ABSTRACT Alzheimer disease (AD) is the leading cause of dementia in older adults and occurs in all ethnic and racial groups. Genetic studies of AD have mostly been performed in non-Hispanic Whites (NHW) of Northern European (NE) ancestry. Only recently have efforts in AD started to expand into other populations, such as African-Americans (AA) and Hispanics (HI), and have a ready demonstrated differences in both risk effect size (e.g., APOE in AA and HI) and risk loci (e.g., ABCA7 in AA). Further evaluation demonstrates that genetic ancestry (as opposed to environmental/cultural factors) likely underlie at least part of this heterogeneity. Individuals with the Amerindian (AI) ancestry remain one of the most underrepresented groups in AD. Importantly, the NHW datasets did not differentiate among the Europeans (EU), whereas recent investigations showed that these pan-European results only partially overlap with the findings from populations from the Iberian Peninsula (IP) with Southern European (SE) ancestry. Caribbean and South American Hispanic populations are admixed with both AI and SE, thus making their study a critical scientific objective. Our proposed study enables testing the generalization of findings from NHW to these other ancestries, as well as identify AD risk/protective factors correlated specifically with AI and SE ancestry. Our results will allow for a better and more complete understanding of the genetic architecture of AD which will help improve disease prediction, prevention, diagnosis, and treatment in AI, admixed Hispanic populations, and beyond. To accomplish these goals, we propose three aims. In Aim 1 we will characterize known AD loci in admixed populations with AI and SE ancestry. This includes expanding collections, generalizing known AD loci to AI/SE populations, and variant discovery through admixture mapping and fine-mapping. In Aim 2 we will extend our Puerto Rican dataset by expanding PR multiplex families. This will allow more powerful linkage analyses, longitudinal neurocognitive and biomarker data, and the initiation of a brain donation program. Finally, in Aim 3 we will perform functional follow-up of variants using bioinformatics approaches, assessment of AD biomarkers, and assessment of cellular function using IPSc.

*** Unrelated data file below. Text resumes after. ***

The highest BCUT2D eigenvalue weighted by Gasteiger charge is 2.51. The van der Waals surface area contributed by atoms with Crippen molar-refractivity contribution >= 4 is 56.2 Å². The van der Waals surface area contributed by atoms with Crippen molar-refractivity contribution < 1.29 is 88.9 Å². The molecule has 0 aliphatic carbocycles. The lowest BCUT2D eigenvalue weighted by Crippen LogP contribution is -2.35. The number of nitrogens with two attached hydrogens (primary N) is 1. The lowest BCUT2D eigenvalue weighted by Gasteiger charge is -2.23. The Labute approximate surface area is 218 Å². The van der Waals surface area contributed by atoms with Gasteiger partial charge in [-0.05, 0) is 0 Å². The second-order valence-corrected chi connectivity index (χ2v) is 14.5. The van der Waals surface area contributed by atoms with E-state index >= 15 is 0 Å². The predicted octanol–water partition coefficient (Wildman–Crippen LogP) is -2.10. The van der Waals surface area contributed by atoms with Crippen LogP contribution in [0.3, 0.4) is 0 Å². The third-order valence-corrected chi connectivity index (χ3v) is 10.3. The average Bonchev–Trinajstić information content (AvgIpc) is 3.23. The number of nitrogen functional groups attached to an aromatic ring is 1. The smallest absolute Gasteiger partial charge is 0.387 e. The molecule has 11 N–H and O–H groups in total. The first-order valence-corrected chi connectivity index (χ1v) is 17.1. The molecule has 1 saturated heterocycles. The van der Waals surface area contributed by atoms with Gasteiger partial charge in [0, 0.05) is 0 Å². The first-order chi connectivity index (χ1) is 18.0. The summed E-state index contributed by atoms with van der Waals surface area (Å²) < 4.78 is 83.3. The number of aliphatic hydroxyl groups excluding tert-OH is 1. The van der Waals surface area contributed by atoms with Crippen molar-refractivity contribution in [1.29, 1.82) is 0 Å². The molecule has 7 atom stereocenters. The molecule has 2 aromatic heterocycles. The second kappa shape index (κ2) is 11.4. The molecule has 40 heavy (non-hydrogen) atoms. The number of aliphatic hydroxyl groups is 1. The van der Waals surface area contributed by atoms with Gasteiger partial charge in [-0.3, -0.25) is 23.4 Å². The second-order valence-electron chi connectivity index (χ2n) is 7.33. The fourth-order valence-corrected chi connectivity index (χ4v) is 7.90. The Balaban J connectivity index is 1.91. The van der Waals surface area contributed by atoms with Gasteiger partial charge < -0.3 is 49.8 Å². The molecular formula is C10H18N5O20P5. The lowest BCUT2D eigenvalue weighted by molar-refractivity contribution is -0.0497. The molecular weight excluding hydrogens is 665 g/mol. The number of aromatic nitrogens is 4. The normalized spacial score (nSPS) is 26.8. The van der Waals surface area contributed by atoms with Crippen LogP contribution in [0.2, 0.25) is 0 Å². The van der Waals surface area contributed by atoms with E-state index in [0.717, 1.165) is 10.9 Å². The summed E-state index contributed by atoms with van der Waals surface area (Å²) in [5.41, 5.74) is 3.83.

|Effective start/end date||2/1/21 → 1/31/22|
- National Institute on Aging: $2,330,825.00
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